Peter Aldhous and Jim Giles -- from New Scientist's San Francisco bureau -- are looking for a statistician and R user to take part in an interesting data analysis challenge, and also be part of a future article in the magazine. They were inspired by this rather tongue-in-cheek presentation where Sebastian Wernicke analyzed videos, transcripts and ratings of TED talks to conclude, for example, that a talk about how "French coffee spreads happiness in your brain" would be the "ultimate TED talk".
As the hook for an upcoming article about analytics and predictions, New Scientist will soon be running a competition along similar lines: can you use information extracted from the covers of New Scientist magazines (headline, subheadline, photograph, main colors, article titles, etc.) to predict newsstand sales? Competitors will be given historical sales data to build models, and can use the extracted cover details (or extract their own details from provided cover images), plus any other publicly-accessible data (weather records for examples), to help boost their predictions. Teams will be ranked on a weekly basis on their ability to generate the best predictions for future newsstand sales in the leadup to the published article.
Several teams with expertise in domains ranging from machine learning to sentiment analysis and neural networks -- and even a pair of trained pigeons! -- have been assembled already, but as yet no-one's using the power of R for the analysis. This is a problem that R is ideally suited for, so if you'd like to give it a shot, and can spend some time over the next few months building novel models that can outperform the other teams, New Scientist would like to hear from you. I've offered to help Peter and Jim find a candidate (or team) for the competition, so send me an email if you'd like to participate with some notes about how you'd tackle the problem. C'mon, you just know you can beat those pigeons.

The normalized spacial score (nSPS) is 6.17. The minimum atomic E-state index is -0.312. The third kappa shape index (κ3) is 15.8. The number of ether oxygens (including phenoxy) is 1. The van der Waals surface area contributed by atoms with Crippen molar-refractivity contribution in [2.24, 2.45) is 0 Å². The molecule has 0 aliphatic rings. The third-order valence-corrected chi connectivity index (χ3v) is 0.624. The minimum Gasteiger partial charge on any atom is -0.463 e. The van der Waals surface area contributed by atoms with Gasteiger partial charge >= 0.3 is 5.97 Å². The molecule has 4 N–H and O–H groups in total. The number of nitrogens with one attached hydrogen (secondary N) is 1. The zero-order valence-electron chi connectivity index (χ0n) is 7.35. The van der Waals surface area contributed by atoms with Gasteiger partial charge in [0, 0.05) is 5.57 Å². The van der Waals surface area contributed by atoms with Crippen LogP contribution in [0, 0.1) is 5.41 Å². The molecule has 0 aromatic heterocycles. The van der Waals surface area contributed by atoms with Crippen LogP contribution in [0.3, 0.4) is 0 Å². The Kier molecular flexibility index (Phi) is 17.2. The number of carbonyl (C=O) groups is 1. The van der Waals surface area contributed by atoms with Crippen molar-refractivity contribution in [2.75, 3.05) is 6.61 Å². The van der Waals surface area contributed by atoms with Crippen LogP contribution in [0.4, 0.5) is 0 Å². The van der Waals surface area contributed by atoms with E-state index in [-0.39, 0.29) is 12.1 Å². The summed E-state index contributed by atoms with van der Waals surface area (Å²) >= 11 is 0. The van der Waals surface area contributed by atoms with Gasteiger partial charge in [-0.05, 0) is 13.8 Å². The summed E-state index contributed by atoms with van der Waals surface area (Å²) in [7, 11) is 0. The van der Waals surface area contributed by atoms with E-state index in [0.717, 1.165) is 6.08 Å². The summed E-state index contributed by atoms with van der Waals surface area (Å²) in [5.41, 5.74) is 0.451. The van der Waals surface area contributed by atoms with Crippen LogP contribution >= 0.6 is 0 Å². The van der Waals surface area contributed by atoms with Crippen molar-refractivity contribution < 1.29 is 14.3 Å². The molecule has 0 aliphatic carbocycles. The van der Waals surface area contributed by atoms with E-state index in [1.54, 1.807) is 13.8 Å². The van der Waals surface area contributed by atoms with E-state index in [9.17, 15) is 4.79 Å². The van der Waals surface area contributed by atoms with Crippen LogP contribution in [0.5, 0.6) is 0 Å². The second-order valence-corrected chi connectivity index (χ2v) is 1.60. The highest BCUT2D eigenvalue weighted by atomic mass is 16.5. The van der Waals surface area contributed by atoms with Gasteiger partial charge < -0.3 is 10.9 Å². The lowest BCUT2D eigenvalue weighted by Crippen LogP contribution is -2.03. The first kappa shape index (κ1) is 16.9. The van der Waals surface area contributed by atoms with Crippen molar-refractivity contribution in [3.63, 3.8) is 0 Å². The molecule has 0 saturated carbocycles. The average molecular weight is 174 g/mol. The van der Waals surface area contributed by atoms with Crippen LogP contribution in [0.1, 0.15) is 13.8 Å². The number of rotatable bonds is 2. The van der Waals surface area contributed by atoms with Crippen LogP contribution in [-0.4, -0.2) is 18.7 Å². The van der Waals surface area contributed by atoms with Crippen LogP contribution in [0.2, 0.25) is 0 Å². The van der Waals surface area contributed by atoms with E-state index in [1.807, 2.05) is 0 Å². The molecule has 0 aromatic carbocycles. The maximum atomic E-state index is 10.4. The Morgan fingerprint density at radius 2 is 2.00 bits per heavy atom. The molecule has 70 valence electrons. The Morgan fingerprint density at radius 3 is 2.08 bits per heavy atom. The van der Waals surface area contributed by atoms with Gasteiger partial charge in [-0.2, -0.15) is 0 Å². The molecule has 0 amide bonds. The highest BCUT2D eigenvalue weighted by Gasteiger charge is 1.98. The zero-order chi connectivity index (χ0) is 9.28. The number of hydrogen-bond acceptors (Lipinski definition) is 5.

Incidentally, New Scientist is no stranger to R: previous articles have featured analyses or graphics done in the R environment. A few examples appear after the jump; most of the links require a New Scientist subscription to view.
In the article "Inside the Stem Cell Wars", Cox proportional hazards regression in R was used to examine differences in time-to-acceptance and time-to-publication between papers from US and Non-US based scientists in the hottest area of stem cell research. The Kaplan-Meier curve in the article (below) was created in R and enhanced with Adobe Illustrator.
Another example comes from the article "Hey green spender: The truth about eco-friendly brands". The interactive infographic in the screenshot below was based on scatterplots in R. R was also for Kruskal-Wallis tests and subsequent multiple comparisons, and for Spearman rank correlations: see the exact methods used.